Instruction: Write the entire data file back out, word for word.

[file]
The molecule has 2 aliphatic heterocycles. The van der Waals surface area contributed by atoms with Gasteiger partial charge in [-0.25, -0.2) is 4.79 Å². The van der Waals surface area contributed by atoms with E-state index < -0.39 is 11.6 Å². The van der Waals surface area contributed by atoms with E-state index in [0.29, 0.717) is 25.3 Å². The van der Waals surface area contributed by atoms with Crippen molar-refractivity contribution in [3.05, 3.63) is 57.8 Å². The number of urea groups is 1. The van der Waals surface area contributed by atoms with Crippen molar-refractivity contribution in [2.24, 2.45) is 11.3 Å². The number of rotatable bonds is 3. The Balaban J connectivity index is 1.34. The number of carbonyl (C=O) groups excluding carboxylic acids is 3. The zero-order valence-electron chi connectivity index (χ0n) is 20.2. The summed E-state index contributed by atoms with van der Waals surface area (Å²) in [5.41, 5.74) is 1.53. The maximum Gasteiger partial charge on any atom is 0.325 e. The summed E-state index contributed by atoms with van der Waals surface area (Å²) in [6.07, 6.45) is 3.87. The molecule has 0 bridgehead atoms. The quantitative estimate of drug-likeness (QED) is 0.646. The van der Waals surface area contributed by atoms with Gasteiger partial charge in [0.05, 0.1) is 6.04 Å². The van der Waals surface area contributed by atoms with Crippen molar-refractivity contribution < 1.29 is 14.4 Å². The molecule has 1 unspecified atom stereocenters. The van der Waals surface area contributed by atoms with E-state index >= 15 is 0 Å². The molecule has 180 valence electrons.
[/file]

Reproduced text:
The molecule has 2 aliphatic heterocycles. The van der Waals surface area contributed by atoms with Gasteiger partial charge in [-0.25, -0.2) is 4.79 Å². The van der Waals surface area contributed by atoms with E-state index < -0.39 is 11.6 Å². The van der Waals surface area contributed by atoms with E-state index in [0.29, 0.717) is 25.3 Å². The van der Waals surface area contributed by atoms with Crippen molar-refractivity contribution in [3.05, 3.63) is 57.8 Å². The number of urea groups is 1. The van der Waals surface area contributed by atoms with Crippen molar-refractivity contribution in [2.24, 2.45) is 11.3 Å². The number of rotatable bonds is 3. The Balaban J connectivity index is 1.34. The number of carbonyl (C=O) groups excluding carboxylic acids is 3. The zero-order valence-electron chi connectivity index (χ0n) is 20.2. The summed E-state index contributed by atoms with van der Waals surface area (Å²) in [5.41, 5.74) is 1.53. The maximum Gasteiger partial charge on any atom is 0.325 e. The summed E-state index contributed by atoms with van der Waals surface area (Å²) in [6.07, 6.45) is 3.87. The molecule has 0 bridgehead atoms. The quantitative estimate of drug-likeness (QED) is 0.646. The van der Waals surface area contributed by atoms with Gasteiger partial charge in [0.05, 0.1) is 6.04 Å². The van der Waals surface area contributed by atoms with Crippen molar-refractivity contribution < 1.29 is 14.4 Å². The molecule has 1 unspecified atom stereocenters. The van der Waals surface area contributed by atoms with E-state index >= 15 is 0 Å². The molecule has 180 valence electrons.